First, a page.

Fear is a constant force in our lives. Certain animals, and humans who live like animals, spend their lives gripped by fear. Fear from past traumas can be an extremely powerful force in our lives. To a great extent, healing is about releasing fears. And living a full life means not being dictated by fear. To drink ayahuasca and embark upon a vision quest is a courageous choice, but the influence of the plant mixture can be terrifyingly real and harshly address deep fears and inadequacies of the participant. Many seekers have used the plant mixture to heal and release long-held fears.
A Preacher’s Son and His Revelation
Adam Elenbaas, a preacher’s son from Minnesota had an amazing vision quest in Peru, taking part in more than fifty sessions over the course of several trips to the jungle to drink the dark potion. He describes, in detail, how many of the various teaching from his Christian background and the broader society that he grew up in had instilled various complex fears in him. These religious-based fears along with personal traumas that he experienced throughout his lifetime such as sexual abuse by an older boy and an uneasy relationship with his parents, specifically his father, caused him a great deal of pain that he looked to assuage through ayahuasca.
His experience with ayahuasca allowed him to deal with some of the demonic forces that had plagued him his life. He jubilantly explains his personal experience and how his transformation began in the following passage: “It was as if all of the existentialist philosophers I had read and loved had instantly become people no different from me, revealing suffering for what it often is: a collective state of being, something we each feel despite our stories and reasons, not because of them.” (Elenbaas, 28)
An Ayahuasca Purge Can Initiate Transformation
Elenbaas asserts that “ayahuasca teaches us that fear is not an opponent and that life itself is an ally.” (Elenbaas, 33) Whether actual demons, or the painful results of compounded stress, there was a great deal of purging to be done of his past that he found to be cathartic. He was not alone in purging and finding ways to let go of many fears. In fact, accounts of ayahuasca consumption often include purging where participants vomit or, in some cases, defecate.
This physical expulsion, according to people who have used ayahuasca, is accompanied by spiritual or psychological expulsion of toxic memories or according to some, “spirits.” In Kira Salak’s account of an ayahuasca purge in her article “Peru: Hell and Back” she looked into her puke bucket to see a viper than she had expelled. The viper was very real for her, as if she were vomiting the manifestation of sick energy inside her in the form of this snake.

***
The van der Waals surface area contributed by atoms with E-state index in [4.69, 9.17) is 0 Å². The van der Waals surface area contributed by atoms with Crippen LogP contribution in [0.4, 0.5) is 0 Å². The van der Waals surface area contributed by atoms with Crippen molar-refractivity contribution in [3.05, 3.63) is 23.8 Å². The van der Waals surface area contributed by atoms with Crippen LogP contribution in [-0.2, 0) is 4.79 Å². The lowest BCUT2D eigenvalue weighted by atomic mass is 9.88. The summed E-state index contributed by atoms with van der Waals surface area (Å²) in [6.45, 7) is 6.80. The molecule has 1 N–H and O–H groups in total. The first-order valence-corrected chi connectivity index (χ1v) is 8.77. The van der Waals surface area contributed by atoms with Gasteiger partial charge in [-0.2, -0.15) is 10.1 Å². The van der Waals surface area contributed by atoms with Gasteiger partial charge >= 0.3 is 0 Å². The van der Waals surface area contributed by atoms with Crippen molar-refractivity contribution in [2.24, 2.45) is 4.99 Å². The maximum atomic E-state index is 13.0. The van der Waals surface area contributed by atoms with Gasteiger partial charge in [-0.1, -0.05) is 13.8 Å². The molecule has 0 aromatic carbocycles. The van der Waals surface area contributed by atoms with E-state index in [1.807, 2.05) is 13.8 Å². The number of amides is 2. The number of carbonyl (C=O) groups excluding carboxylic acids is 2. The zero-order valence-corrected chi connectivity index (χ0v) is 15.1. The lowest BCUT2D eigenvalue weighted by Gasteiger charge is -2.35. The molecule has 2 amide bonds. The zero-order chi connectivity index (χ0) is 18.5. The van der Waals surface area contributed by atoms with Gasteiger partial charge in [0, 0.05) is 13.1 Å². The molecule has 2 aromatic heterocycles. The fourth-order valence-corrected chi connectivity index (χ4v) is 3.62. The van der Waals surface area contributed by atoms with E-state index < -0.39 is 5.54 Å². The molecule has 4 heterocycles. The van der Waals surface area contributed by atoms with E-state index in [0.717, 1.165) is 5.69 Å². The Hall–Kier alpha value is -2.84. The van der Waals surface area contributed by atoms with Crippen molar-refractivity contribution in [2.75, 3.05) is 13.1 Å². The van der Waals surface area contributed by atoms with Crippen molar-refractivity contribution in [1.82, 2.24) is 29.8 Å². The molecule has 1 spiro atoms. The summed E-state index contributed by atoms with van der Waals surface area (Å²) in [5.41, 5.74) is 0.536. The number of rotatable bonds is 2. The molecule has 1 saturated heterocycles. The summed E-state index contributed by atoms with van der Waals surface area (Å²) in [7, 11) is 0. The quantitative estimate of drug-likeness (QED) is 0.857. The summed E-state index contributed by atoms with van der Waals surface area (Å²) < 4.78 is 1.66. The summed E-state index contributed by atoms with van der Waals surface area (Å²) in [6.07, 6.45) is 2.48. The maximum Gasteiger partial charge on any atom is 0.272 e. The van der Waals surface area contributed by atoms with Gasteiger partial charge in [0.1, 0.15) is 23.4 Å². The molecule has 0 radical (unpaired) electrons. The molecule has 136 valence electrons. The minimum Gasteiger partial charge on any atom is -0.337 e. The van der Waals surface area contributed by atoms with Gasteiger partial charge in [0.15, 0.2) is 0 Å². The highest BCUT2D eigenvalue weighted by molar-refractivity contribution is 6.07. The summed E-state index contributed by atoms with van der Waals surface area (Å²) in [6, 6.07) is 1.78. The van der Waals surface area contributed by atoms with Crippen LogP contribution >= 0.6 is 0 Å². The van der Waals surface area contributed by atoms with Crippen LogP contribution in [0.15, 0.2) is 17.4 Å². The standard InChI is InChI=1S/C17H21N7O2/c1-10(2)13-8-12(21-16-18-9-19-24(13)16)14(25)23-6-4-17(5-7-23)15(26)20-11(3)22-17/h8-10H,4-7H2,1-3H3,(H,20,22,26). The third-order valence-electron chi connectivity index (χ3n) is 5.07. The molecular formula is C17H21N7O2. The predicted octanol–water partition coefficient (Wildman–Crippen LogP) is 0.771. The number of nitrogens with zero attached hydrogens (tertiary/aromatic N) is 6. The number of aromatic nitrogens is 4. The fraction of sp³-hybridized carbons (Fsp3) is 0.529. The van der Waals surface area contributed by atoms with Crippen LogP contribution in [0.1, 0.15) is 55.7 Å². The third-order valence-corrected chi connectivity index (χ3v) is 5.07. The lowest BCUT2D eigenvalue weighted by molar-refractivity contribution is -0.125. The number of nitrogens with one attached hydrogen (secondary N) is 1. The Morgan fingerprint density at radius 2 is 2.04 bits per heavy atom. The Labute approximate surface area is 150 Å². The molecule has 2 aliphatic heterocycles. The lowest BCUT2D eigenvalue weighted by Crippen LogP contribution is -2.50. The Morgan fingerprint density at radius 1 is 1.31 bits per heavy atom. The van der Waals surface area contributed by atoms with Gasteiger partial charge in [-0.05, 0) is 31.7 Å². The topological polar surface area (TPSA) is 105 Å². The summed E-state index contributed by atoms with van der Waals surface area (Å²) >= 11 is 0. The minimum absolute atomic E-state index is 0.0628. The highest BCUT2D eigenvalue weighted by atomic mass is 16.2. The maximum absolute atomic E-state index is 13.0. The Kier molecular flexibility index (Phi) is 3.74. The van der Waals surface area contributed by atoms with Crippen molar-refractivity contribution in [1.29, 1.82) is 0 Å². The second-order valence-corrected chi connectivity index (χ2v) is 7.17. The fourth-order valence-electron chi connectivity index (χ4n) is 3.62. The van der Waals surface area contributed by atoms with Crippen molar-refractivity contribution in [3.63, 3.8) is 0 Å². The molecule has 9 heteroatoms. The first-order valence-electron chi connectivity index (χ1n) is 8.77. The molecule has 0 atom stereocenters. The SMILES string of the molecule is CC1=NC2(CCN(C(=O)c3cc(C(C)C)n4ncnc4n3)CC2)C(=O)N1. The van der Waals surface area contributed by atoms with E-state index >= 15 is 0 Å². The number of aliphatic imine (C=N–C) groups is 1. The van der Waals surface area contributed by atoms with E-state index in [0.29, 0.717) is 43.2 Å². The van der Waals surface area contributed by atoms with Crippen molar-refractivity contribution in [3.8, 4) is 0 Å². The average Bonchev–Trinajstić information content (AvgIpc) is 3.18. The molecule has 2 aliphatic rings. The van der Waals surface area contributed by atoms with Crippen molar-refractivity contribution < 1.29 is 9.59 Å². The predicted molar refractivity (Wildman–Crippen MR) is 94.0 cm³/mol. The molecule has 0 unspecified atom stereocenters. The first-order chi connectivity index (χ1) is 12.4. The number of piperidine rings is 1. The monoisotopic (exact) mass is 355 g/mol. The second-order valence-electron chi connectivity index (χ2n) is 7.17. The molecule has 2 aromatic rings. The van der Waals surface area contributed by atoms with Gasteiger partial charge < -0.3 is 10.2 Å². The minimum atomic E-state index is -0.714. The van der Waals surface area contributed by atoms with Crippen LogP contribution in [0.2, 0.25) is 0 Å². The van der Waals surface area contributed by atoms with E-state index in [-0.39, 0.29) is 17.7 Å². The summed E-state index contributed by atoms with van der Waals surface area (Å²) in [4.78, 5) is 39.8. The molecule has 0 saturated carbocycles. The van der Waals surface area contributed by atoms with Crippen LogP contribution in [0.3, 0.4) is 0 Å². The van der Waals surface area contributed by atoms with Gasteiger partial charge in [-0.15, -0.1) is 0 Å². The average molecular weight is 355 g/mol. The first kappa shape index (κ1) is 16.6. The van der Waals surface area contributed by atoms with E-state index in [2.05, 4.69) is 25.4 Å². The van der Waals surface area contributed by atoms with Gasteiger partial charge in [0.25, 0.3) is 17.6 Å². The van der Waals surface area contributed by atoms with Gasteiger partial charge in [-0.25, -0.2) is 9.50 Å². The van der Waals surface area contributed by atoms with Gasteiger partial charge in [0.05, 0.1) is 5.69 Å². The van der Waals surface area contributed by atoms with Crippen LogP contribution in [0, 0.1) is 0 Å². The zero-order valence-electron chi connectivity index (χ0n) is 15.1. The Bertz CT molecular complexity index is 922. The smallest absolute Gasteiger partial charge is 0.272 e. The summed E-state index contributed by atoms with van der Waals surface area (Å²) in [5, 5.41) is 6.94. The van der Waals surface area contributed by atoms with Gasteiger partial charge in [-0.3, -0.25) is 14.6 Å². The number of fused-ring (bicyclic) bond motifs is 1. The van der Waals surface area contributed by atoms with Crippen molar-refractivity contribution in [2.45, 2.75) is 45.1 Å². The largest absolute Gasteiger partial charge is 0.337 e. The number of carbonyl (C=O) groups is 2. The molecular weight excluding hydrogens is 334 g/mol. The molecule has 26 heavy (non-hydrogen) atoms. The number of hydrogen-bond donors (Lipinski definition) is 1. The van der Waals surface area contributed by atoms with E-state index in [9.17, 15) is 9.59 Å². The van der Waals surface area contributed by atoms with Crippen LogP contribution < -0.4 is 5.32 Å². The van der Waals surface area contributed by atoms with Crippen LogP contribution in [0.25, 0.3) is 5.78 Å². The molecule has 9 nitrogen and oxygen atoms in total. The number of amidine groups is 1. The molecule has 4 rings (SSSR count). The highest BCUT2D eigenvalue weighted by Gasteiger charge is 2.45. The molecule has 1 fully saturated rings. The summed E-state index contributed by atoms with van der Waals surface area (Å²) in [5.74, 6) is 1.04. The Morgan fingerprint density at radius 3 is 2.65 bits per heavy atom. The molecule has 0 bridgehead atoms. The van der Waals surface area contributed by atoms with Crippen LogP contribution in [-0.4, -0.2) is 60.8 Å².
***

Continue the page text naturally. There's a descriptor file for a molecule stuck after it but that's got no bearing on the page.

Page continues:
DMT and the Natural Rhythms
In the words of Padmani, a yoga teacher and spiritual seeker: “ayahuasca and other plant medicines have the ability to reunite human consciousness with natural and supernatural rhythms. Taken with the correct intention, they can help catalyze a profound shift in our all-too-limited take on things. With the radical deepening and broadening of perspective comes a new brand of happiness—the real stuff that lasts.” (Padmani, 112)
It is getting in touch with these deeper rhythms, which allows a happiness that can blot out much of the irrational fear that many people experience on a daily basis. Many fears we suffer from come from an inability to see reality in a truer and deeper sense. This true vison of reality is that we are all woven into a universe that is interconnected and benign at its core.
Fear and Healing
Adam Elenbaas eloquently explains how fear and healing have been divorced from each other in much of the Western world. In the following passage he explains how the two are intertwined:
“If we are not taught how to face fear through rites of passage, by our elders, by ceremonies, or guiding hands, then we are skirting our social responsibility, and future generations will be missing the proper tools to face fear when it comes, from the wilderness, the job a romantic relationship, the street, the government, or from people who try to take something from us that doesn’t belong to them. Without knowing how to face fear, we cannot heal. The two things are the same.” (Elenbaas, 38)
Facing the Fear of Death
Jay Griffiths, who chronicled her time spent with the Aguaruna—an Amazonian tribe that has used ayahuasca—in her book Wild: An Elemental Journey says they have an interesting take on fear because of ayahuasca. The fear of death, which is the most terrifying aspect to many people, is not a major concern of the Aguaruna. They see death as “crossing to the other side.” (Griffiths, 18)
This crossing to the mysterious side of existence, beyond life, is likened by the tribesmen to the act of crossing a river. Through experience with ayahuasca the some of the mystery of death is removed, allowing the participants to gain a greater sense of what death means in life. This has the ultimate byproduct of displacing some of the basic fear which all human beings must come to grips with. Those who lose fear of their own demise live more freely.
Elenbaas, Adam. Fishers of Men: The Gospel of an Ayahuasca Vision Quest. New York: Jeremy P. Tarcher/Penguin, 2010.
Griffiths, Jay. Wild: An Elemental Journey. New York: Jeremy P. Tarcher/Penguin, 2006.
Padmani, “Insects, Yoga, and Ayahuasca” in Toward 2012: Perspectives on the Next Age.
Eds. Daniel Pinchbeck and Ken Jordan, 110-113. New York: Jeremy P. Tarcher/Penguin,2008.
Salak, Kira. “Peru: Hell and Back.” National Geographic Adventure, March 2006.
http://www.nationalgeographic.com/adventure/0603/features/peru.html. accessed on: 5/20/15.